IAIN DUNN believes that York City fans need to show patience towards a squad full of potential.

Multiple positive coronavirus tests in the York camp have resulted in a stop-start season.

City have managed just 12 games so far in the Vanarama National League North, five fewer than leaders Gloucester City, whom they sit a dozen points behind.

Manager Steve Watson assembled a new-look squad in the summer and Dunn believes that a consistent run of games is needed to see the Minstermen at their very best.

“I’m really excited,” former City striker Dunn said of the current group. “And this is why I feel so sorry for the management and the players, because there is a lot of potential in this team.

“The manager has had to chop and change it and I still think that we look better than we were last season, where we were top of the league for large portions of it.

“It look like when it gels, it’s going to be really good. But, they need that consistency of games to come at them thick and fast without injuries or interruptions, which seems like utopia at the moment.

“It does get boring us keeping saying, ‘This is a new side’, but in terms of matches and training time together, it is.

“Players like (Jack) Redshaw and (Harry) Bunn are the type of players that we haven’t seen at City for a long time - players that can flip a game on its head.

“They can unlock the door from almost nothing - they’re always foraging and they always want the ball.

“They look like the type of players where, when it’s tight, they can produce something.

“I think, given a run of games together that threesome up front with (Jake) Cassidy could prove to be dangerous.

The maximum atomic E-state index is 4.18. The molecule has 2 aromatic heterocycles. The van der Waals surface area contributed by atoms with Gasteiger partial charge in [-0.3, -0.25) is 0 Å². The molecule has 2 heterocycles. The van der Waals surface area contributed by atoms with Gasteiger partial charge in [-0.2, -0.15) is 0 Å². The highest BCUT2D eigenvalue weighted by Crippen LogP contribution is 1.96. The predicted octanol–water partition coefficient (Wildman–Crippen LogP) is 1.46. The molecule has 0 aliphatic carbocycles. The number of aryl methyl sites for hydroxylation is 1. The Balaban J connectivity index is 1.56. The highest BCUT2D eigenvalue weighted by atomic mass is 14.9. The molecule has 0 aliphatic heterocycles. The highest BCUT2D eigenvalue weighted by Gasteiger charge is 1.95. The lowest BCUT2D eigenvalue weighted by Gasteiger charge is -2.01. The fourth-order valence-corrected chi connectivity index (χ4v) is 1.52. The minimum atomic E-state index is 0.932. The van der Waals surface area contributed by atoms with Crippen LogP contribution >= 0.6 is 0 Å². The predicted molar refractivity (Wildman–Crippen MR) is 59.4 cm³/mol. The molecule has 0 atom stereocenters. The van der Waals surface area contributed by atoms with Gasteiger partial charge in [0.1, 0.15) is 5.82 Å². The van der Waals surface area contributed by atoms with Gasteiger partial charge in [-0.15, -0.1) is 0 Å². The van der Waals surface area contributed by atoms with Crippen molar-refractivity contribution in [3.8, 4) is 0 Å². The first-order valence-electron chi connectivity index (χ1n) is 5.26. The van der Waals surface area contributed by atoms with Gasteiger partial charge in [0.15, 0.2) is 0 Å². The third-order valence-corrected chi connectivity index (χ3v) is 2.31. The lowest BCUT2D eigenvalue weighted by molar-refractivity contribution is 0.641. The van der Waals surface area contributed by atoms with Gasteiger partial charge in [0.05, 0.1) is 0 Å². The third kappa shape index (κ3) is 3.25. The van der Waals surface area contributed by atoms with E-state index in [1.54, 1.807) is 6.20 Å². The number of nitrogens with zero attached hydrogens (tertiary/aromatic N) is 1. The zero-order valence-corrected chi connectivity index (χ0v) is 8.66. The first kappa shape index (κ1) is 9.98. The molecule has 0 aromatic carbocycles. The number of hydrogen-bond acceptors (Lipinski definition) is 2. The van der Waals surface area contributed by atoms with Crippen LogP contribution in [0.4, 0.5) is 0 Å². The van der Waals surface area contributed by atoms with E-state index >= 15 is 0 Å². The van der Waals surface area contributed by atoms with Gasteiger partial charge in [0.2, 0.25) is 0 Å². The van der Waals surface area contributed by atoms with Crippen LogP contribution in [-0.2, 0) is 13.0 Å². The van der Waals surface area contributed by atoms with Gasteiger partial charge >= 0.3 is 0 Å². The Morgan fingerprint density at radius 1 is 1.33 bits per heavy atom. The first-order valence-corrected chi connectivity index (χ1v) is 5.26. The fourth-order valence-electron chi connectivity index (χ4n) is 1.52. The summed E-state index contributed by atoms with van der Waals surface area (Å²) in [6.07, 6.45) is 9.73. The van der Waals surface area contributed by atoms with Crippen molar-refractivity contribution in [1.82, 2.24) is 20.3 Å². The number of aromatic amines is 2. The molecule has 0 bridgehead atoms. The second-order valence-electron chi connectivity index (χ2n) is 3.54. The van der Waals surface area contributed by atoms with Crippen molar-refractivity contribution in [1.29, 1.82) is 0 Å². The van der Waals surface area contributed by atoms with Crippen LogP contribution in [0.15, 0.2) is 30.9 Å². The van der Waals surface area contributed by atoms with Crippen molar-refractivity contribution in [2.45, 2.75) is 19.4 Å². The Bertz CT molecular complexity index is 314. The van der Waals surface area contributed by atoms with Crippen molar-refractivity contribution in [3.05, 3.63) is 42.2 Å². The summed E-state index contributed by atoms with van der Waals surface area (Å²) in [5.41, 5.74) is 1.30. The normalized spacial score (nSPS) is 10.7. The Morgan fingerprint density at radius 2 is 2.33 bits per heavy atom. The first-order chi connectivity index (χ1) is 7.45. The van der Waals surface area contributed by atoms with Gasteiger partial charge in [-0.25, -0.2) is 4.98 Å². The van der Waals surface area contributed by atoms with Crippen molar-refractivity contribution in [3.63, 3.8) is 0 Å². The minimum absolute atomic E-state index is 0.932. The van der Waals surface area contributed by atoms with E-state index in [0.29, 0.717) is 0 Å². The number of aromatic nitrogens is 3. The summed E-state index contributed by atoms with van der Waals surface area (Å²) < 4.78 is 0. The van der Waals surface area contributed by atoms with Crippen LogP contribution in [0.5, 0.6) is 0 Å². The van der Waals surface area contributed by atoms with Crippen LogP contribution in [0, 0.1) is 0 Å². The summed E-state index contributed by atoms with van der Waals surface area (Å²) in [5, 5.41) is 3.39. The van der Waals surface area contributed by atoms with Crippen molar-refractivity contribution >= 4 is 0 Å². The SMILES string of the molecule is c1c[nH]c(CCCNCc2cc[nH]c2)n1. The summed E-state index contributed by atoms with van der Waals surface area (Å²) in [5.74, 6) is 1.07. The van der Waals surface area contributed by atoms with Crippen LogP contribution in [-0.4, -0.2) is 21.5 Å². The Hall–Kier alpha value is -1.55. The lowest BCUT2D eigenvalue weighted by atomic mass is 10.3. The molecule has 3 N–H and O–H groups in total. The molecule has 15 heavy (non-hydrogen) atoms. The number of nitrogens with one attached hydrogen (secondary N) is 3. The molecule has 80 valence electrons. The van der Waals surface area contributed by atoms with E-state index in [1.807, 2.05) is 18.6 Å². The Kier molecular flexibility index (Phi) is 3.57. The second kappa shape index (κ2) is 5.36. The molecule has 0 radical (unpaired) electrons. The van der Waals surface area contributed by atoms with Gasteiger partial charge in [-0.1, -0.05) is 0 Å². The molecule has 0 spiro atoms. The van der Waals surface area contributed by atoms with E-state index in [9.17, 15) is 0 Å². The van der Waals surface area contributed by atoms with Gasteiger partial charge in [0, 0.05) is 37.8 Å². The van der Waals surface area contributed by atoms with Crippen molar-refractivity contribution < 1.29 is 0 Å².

“I think the manager’s got a really good team, but it’s just got to gel and we’ve got to be patient.”

With five matches in hand on the top-of-the-table Gloucester, matters remain in York’s hands. But at the same time, having to play catch-up at the back end of a season so prone to postponements amid the pandemic may prove to be a tough ask.

“Points-wise we are a fair way behind and you’d rather have the points in the bag, but on the flip-side, destiny is in York’s hands because they know exactly what they’ve got to do,” added Dunn.

“Each new game is another chance to chip along and to get three points, regardless of where you are in the league.

“At the moment, they’ve got more opportunities than the other teams.”

Dunn has worked as a summariser on York City matches for BBC Radio York since 2017.

The role has taken a very different turn this season with the majority of City’s matches taking place without a crowd.

“I love the opportunity that Radio York have given me to go and watch the games and to talk about it,” enthused Dunn.

“(Matches) behind closed doors have been testing because it’s hard to create that atmosphere when there’s no one there.

“It’s a radio show that people want to listen to to feel like they’re at a game, so it does fall on us to create some sort of an atmosphere as well as trying to be sensible about what we’re saying.

“Even when there were about 400 fans for a couple of the games, the difference for us was brilliant because you felt a bit of an atmosphere and it felt like we were getting somewhere nearer to a proper football match.”